The embrace of a regressive revival of racial tensions defines the delirium of the current socio-political counterpoint. It is a moment that desperately demands collective introspection. Here, we have to be careful to avoid the trappings of conventional (Freudian) psychoanalysis defined relative to an Oedipal axis (which locates the roots of our problems in sex and family). What is currently at play requires a different perspective, defined by Deluze and Guatarri as anti-Oedipal:

The real problem of delirium lies in the extraordinary transition from the pole of reactionary or fascist to a revolutionary pole. Statements like ‘I belong to a superior race’ appear in all paranoid deliriums. Similarly, ‘I belong to an utterly inferior race’ is a revolutionary pole of madness[3].

The excluded white precariat is torn between these two poles, unable to decide where they stand or belong, and where they want to be. They have managed to lose their way in the interstices of the anti-Oedipal perspective. The decades of erosive acrobatics of ideological maneuvering have made this point especially ambiguous in a way that, although neither one is correct, both appear equally plausible and seductive.

Trapped in what Wendy Brown considers the neoliberal trauma inflicted by neoliberalism’s accidental wounding of the white male supremacy[4], the white underclass remains transfixed between a self-pity of collective victimology and an unwavering sense of superiority and entitlement, all these emotions grossly misinterpreted, misdirected and manipulated, standing as a testament to their anachronism.

This ideological terrain had been already claimed and appropriated by the conservative Right, resurrected as the Right Wing populism, which has latched onto the underlying white discontent as their lifeline and the last point of rescue from their own obsolescence. In a bizarre symbiosis between the super-privileged and the super-marginalized segments of the white American population, conservative leaders have taken upon themselves the role of speaking on behalf of the poor so that the poor wouldn’t speak for themselves: We want to include you in the decision without letting you influence it. Through carefully structured narratives and divisive memes, their rhetorics are framed as a culture war, which insures that the underlying rage capital of the white precariat remains properly invested and its supply never stops growing.


The current crisis of politics is unlike anything seen before. It hasn’t been brought about by chronic scarcity, economic devastation or depression. It has been driven by an undeniable realization that exploding wealth and prosperity has repeatedly failed to underwrite a decent, or even acceptable, life for a growing majority of people amidst the unrestrained accumulation of wealth of a shrinking minority.

Entropy cannot decline, it must rise – systems always evolve towards less orderly state. This means that order always comes at a price: Local order can happen so long as it ejects enough disorder to its surroundings that the total disorder raises. Peaceful social life means that one party, the ruling one, has already won. Interfering with that – taking over by another political faction – creates an upheaval and disruption of peace.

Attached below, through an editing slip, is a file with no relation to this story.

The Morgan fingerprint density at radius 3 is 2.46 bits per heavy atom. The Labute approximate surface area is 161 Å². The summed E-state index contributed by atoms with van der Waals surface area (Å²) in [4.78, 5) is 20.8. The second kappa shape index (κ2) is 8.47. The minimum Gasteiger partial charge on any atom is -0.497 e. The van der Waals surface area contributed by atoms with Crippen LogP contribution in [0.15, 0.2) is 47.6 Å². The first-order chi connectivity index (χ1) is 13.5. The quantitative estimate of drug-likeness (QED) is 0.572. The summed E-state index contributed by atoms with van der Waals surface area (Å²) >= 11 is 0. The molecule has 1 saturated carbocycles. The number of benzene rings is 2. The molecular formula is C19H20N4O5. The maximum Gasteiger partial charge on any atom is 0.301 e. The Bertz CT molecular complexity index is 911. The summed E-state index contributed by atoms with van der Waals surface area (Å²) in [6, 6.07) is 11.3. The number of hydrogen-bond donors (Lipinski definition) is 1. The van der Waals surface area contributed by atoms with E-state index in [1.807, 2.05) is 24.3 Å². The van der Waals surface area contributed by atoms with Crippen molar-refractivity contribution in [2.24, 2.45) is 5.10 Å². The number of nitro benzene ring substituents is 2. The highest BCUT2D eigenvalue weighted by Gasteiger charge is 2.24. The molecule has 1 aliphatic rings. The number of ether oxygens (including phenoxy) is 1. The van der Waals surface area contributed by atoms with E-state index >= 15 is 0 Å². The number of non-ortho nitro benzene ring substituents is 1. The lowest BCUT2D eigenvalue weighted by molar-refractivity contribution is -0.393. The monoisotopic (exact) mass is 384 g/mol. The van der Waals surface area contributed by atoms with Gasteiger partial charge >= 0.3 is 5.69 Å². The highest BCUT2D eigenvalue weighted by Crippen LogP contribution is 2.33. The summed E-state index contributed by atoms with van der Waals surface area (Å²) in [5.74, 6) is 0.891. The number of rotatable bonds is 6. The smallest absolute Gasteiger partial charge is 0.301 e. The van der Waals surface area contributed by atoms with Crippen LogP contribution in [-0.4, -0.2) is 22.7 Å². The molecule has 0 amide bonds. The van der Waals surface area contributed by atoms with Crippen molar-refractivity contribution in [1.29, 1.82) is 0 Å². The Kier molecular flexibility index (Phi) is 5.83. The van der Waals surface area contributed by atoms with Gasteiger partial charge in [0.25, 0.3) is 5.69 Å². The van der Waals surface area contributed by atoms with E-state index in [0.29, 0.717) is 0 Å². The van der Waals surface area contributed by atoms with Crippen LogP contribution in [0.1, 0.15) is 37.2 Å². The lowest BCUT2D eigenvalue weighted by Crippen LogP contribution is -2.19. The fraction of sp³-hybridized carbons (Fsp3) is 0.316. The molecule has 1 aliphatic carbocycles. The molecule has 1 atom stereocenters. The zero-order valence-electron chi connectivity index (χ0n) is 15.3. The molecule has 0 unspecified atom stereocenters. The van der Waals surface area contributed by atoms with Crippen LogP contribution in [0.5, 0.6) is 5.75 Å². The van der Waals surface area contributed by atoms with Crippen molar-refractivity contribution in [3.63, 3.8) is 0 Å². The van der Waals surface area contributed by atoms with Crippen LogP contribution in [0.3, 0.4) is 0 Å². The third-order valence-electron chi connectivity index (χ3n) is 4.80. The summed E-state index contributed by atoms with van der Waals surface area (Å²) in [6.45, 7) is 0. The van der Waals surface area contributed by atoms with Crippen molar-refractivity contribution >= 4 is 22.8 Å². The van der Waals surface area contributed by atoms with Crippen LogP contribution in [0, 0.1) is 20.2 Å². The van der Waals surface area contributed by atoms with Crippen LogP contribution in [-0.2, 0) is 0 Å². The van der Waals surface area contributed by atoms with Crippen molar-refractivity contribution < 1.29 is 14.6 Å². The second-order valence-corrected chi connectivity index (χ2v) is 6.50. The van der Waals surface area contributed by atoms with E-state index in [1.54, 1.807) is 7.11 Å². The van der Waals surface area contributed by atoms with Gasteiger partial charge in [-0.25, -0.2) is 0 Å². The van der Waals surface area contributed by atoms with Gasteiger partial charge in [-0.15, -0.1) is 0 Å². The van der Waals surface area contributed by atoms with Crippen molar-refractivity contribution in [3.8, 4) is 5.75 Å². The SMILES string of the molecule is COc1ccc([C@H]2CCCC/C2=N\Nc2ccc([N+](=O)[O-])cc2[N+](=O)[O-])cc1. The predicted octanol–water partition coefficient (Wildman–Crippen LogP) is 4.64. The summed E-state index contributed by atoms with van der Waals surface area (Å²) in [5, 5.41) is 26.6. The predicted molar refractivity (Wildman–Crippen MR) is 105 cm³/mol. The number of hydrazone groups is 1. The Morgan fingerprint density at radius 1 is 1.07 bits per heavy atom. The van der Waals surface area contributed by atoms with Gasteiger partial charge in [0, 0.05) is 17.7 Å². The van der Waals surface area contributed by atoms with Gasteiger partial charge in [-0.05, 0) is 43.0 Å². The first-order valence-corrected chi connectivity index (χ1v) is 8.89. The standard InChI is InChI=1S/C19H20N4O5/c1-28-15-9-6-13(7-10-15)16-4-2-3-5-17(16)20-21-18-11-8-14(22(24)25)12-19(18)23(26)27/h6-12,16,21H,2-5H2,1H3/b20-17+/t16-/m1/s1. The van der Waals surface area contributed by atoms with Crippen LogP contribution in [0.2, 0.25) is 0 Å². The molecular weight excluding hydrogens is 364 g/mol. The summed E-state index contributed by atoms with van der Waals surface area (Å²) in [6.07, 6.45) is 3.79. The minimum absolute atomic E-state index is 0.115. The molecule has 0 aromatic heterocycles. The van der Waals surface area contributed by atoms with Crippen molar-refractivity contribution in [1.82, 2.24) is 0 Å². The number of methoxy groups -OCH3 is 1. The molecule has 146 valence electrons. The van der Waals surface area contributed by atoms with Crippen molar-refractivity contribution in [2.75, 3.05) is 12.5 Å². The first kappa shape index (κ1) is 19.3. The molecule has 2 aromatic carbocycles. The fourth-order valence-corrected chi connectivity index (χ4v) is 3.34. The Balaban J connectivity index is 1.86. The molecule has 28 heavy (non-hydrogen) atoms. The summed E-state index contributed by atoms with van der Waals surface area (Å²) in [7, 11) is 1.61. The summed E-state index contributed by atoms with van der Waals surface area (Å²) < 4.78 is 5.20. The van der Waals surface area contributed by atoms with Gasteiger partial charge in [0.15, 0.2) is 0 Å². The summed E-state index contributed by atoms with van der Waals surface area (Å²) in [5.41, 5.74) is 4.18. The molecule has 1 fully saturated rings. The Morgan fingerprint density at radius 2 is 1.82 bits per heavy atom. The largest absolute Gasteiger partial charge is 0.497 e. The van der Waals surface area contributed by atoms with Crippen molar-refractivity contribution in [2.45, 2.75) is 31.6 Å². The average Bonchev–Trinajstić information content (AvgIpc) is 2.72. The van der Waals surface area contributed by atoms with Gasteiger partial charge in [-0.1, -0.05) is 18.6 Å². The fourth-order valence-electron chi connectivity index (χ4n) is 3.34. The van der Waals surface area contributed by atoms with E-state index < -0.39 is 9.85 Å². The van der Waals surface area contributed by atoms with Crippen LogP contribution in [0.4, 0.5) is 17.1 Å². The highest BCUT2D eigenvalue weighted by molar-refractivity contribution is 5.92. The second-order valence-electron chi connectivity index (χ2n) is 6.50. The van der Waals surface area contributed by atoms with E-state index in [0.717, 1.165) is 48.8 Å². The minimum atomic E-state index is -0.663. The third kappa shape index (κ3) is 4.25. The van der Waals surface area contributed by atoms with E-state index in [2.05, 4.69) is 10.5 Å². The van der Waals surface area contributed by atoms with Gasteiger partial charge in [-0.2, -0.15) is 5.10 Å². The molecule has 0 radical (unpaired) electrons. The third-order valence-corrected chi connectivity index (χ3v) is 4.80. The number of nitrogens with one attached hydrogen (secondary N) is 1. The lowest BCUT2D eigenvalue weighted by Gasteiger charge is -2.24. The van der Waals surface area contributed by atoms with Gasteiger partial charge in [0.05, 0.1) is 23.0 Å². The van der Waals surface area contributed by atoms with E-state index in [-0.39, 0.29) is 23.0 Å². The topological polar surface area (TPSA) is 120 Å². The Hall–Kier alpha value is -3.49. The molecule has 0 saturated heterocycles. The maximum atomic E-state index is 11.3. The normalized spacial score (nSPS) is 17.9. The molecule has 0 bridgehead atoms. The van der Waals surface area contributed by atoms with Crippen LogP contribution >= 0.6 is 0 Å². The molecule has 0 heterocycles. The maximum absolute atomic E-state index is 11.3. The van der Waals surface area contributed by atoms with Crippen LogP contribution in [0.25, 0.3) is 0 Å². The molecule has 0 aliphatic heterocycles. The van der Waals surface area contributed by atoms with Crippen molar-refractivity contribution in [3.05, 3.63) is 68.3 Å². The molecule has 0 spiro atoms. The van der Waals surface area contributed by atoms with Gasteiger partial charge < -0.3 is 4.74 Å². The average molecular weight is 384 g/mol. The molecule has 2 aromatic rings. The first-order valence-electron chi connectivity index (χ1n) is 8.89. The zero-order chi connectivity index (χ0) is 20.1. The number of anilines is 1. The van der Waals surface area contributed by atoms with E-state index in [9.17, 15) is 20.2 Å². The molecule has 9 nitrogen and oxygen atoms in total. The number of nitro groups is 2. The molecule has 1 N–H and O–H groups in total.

Exploding inequality, which comes about when extreme prosperity is financed by extreme exclusion, eventually tips the scale and leads to a buildup of latent systematic violence that does not know, and is incapable of acknowledging the existence of, any bounds. At some point, this latent violence begins to permeate every aspect of social and political life and along the way creates the state of the general exclusion principle: [Y]ou cannot calculate both the current [social] position of an individual and his or her velocity of exclusion, [e.g.] advancement of women and their virtual downgrading[5]. It is impossible to distinguish causes and effects or to isolate subject from object (are Republicans hostages of their base or is the base their victims). One can grasp either the appearance or the meaning, but not both at the same time (we cannot tell whether GOP politicians only act as morons or they are actual morons). Ultimately, we can no longer calculate the price of a human life and its statistical value at the same time[6].

Nihilism of value and the fight for human soul

How did we get here? What is the big loss and trauma humanity had experienced that has led to this nihilism of value, which the neoliberal mutation of capitalism only made intolerable?

In the past, the human being was not doomed to be merely what he is. God and Satan wrestled over him. In the past, we were important enough to have a battle fought over our soul. Today, our salvation is our own affair. Our lives are no longer marked by original sin but by the risk of failing to fulfill our ultimate potential. So we accumulate plans, ideas and programs; we constantly pass the buck and seek to outdo each other in a universal effort to perform[7].

By attempting to achieve local order in our lives we eject disorder elsewhere. And as everyone does the same thing, this creates entropy, which continues to grow unstoppably and, as much as we try to avoid it, entropy begins to seep into all pores of everyone’s life. But whom do we turn to when we fail (and an increasing fraction of American population is failing), or whom do we blame for our failure?